protagonists home (hidden cameras placed by… who could it be??). In such
a case, you, as a viewer, can only begin asking the most inappropriate
questions about who found all this footage, and why they are assembling
it for us.
Riddle me this, Batman. When is a plothole not a plothole? When it's completely invented by the reviewer. Is it fair for a critic to build a box, then flunk the film for not fitting into it when the film itself explicitly avoids that box? That's really dirty pool.
Look, I'm not saying everyone should have loved Devil's Due, but I'd have a lot more respect for a negative review that seems to hate it for fair reasons. The Wrap's review also had this gem of an unfair attack:
Suffice it to say casting one of the stars of “Friday Night Lights” in a
main role and hiring hugely recognizable character actor Sam Anderson
(“Lost,” “WKRP”) further undermines any sense that this is real, much
We're 15 years from the time of The Blair Witch Project, which was probably the last time you could effectively dupe an audience into believing that a found-footage movie was an actual documentary. Part-and-parcel of that showmanship tends to be that filmmakers cast unfamiliar faces to further the pretense this actually happened.
The problem with that is that a lot of found-footage films suffer for exactly the result you'd expect when you cast a lot of untested talent - weak performances. A genre with the potential for the greatest level of intimacy is then hobbled by showcasing inadequate interpreters for the drama. This (and the Paranormal Activity series) is a major studio release. Is there any portion of the audience that would buy a ticket to this expecting it's any more real than Jack Ryan? It's not like anyone flipped out because Captain Kirk wasn't Captain Kirk, but rather a CIA analyst.
I'd point out that it's not too uncommon for found footage actors to end up in studio films soon after. Even if the whole film marketing is predicated on fooling the audience into thinking this is all "real," that shelf life is pretty short when a year later, the leads are staring on a CW series or popping up in rom-coms. Two stars of 2012's Project X ended up in rather high profile projects within a year of that film's release. Alexis Knapp turned up in Pitch Perfect and Miles Teller starred in The Spectacular Now.
But for that matter, found footage has long been making use of known actors. Let's look back six years to Cloverfield. Lizzy Caplan was four years removed from a very visible part in Mean Girls, to say nothing of numerous TV roles in that time. Odette Yustman and T.J. Miller had also each done a TV series and Mike Vogel and Jessica Lucas had even more extensive TV resumes. The aforementioned Chronicle also made use of familiar talent.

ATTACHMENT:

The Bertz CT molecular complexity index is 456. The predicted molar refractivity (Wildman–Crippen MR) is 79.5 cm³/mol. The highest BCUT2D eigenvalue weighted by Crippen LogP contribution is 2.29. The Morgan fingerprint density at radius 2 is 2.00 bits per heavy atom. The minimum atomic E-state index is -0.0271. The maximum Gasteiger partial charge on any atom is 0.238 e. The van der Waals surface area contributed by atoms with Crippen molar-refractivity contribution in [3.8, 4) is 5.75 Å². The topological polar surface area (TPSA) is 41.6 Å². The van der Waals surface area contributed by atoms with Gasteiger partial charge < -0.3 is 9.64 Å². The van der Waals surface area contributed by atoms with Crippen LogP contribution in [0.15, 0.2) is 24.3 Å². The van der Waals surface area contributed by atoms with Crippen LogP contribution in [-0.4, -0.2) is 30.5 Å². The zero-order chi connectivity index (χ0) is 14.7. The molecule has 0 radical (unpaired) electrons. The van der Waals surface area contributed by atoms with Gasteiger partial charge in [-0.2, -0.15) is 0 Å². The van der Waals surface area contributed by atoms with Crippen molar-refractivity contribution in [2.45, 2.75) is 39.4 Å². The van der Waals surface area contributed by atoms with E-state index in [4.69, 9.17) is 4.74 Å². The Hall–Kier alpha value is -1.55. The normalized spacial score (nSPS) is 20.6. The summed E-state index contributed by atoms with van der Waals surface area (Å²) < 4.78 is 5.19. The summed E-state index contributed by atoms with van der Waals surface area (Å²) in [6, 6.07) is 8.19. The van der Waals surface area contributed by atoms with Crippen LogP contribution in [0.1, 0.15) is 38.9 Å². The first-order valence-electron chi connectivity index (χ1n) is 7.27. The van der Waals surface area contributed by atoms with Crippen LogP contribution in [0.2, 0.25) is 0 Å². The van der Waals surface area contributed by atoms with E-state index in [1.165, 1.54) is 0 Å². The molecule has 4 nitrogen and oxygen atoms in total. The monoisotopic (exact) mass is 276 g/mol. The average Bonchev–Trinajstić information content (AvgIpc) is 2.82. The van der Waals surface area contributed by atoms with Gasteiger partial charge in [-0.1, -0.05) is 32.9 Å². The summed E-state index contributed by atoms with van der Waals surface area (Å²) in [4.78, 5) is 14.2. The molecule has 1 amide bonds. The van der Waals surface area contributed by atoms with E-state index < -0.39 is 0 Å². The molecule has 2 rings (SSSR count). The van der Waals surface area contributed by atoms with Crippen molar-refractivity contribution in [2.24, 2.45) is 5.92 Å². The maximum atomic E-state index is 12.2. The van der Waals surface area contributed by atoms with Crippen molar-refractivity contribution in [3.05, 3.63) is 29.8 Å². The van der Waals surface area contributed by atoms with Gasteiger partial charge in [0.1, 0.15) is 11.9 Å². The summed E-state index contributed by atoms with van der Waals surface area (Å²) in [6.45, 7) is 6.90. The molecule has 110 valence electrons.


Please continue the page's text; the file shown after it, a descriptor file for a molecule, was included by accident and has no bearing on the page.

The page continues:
So the idea that found footage must star complete unknowns hasn't existed for a long time. Why is this still considered a valid attack on any film in this genre?
Also, it takes a special kind of balls to call out a film for being derivative while using a review gimmick explicitly stolen from another reviewer.
I miss Roger Ebert. He always judged a film by weighing what it accomplished against what it set out to achieve. It was this approach that lead to an infamous argument with Gene Siskel over the fact Ebert gave Benji The Hunted a "thumbs up" on the same show where he gave Full Metal Jacket a "thumbs down."
Modern film criticism is in sad shape, and to some extent, I trace a lot of this back to Red Letter Media's original 70-minute video deconstruction of The Phantom Menace. I think there's one very astute and absolutely brilliant insight in there. At one point, the reviewer challenges Star Wars fans to describe franchise characters without referencing their occupation or their clothing. As you might expect, those questioned are able to give very in-depth answers when describing Han Solo or C-3PO. When the topic turns to prequel characters, they start grasping at straws. It's a brilliant indictment of how thin the prequel characters often are, done in a very clever way.
Unfortunately, in my opinion, the lesson too many took from Red Letter Media (and I include RLM himself in this indictment) is that what made the review awesome was that it had enough material to fill 70 minutes. Thus it beget an even longer autopsy of Attack of the Clones in which the "flaws" felt more like fanboy whining and failed to be dissected in a manner half as amusing as in the original video.
But the agenda seemed to have shifted from giving interesting lessons about drama to providing a comprehensive checklist of every perceived "sin" of the prequels, no matter how small. This is the theory behind those incredibly annoying "Everything Wrong With..." videos that frequently take potshots at major films. There they list everything they think is a sin, no matter how pedantic. Sometimes they identify valid plotting and character issues - but those fair points are often listed alongside minor continuity errors and gaffes.
Quality of criticism appears to be less valued than quantity of
criticism. After all, the more things you find "wrong" with a film, and the more words you can generate in tearing it down, the
more objectively worse it must be, right? Give me a succinct Roger Ebert deconstruction any day over a review that takes longer to read or watch than a full episode of Siskel & Ebert.
(I fully realize the irony of taking such a stand in what has to be one of my longer posts of late. Hopefully you find the multiple quotes from the Devil's Due reviews relevant. I felt it was important to illustrate just how frequently the critics employed what I considered to be an irrelevant attack.)
When I was growing up, Roger Ebert's reviews encouraged me to look below the surface and explore my own feelings about a film. He knew how to give his opinions in a way that provoked discussion and introspection, not as a bludgeon to convince his audience that his opinion was an absolute truth. More than that, he was fair when he deconstructed a film and itemized its shortcomings. Was he always perfect? No. When he really hated a film, you could sometimes sense his passion get away from him. But he tried - and more often than not, he succeeded.
When I read the work of most current critics, I think of Roger Ebert and am reminded of a quote from Hamlet: "I shall not look upon his like again."